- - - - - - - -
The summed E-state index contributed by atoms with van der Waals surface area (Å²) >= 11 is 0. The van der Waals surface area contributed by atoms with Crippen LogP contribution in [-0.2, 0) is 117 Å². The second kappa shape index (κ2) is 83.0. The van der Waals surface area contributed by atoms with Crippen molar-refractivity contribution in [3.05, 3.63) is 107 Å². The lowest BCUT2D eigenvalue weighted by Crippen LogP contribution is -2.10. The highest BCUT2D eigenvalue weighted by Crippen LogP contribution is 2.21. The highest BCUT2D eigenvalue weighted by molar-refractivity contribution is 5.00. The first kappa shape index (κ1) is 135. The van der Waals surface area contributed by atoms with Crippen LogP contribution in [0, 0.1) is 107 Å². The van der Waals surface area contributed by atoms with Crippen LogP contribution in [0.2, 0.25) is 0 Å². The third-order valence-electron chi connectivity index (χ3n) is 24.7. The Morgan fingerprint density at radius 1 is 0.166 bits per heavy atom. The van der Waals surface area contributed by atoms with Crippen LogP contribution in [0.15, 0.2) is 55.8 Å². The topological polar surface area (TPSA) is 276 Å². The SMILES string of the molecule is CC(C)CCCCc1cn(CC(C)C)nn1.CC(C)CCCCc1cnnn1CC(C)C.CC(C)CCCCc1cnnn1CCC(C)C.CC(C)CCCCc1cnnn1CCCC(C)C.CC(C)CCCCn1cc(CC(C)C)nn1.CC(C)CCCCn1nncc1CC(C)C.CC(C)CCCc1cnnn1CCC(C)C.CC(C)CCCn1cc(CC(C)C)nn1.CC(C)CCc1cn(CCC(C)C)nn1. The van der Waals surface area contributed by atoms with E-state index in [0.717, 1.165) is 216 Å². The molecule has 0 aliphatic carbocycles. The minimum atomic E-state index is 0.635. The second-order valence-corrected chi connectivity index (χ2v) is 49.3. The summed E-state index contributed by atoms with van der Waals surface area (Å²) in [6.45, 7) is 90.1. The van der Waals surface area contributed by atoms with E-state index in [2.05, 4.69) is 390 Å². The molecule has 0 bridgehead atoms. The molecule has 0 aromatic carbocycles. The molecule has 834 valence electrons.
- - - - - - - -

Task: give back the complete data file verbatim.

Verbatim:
The summed E-state index contributed by atoms with van der Waals surface area (Å²) >= 11 is 0. The van der Waals surface area contributed by atoms with Crippen LogP contribution in [-0.2, 0) is 117 Å². The second kappa shape index (κ2) is 83.0. The van der Waals surface area contributed by atoms with Crippen molar-refractivity contribution in [3.05, 3.63) is 107 Å². The lowest BCUT2D eigenvalue weighted by Crippen LogP contribution is -2.10. The highest BCUT2D eigenvalue weighted by Crippen LogP contribution is 2.21. The highest BCUT2D eigenvalue weighted by molar-refractivity contribution is 5.00. The first kappa shape index (κ1) is 135. The van der Waals surface area contributed by atoms with Crippen LogP contribution in [0, 0.1) is 107 Å². The van der Waals surface area contributed by atoms with Crippen LogP contribution in [0.2, 0.25) is 0 Å². The third-order valence-electron chi connectivity index (χ3n) is 24.7. The Morgan fingerprint density at radius 1 is 0.166 bits per heavy atom. The van der Waals surface area contributed by atoms with Crippen LogP contribution in [0.15, 0.2) is 55.8 Å². The topological polar surface area (TPSA) is 276 Å². The SMILES string of the molecule is CC(C)CCCCc1cn(CC(C)C)nn1.CC(C)CCCCc1cnnn1CC(C)C.CC(C)CCCCc1cnnn1CCC(C)C.CC(C)CCCCc1cnnn1CCCC(C)C.CC(C)CCCCn1cc(CC(C)C)nn1.CC(C)CCCCn1nncc1CC(C)C.CC(C)CCCc1cnnn1CCC(C)C.CC(C)CCCn1cc(CC(C)C)nn1.CC(C)CCc1cn(CCC(C)C)nn1. The van der Waals surface area contributed by atoms with E-state index in [0.717, 1.165) is 216 Å². The molecule has 0 aliphatic carbocycles. The minimum atomic E-state index is 0.635. The second-order valence-corrected chi connectivity index (χ2v) is 49.3. The summed E-state index contributed by atoms with van der Waals surface area (Å²) in [6.45, 7) is 90.1. The van der Waals surface area contributed by atoms with E-state index in [2.05, 4.69) is 390 Å². The molecule has 0 bridgehead atoms. The molecule has 0 aromatic carbocycles. The molecule has 834 valence electrons.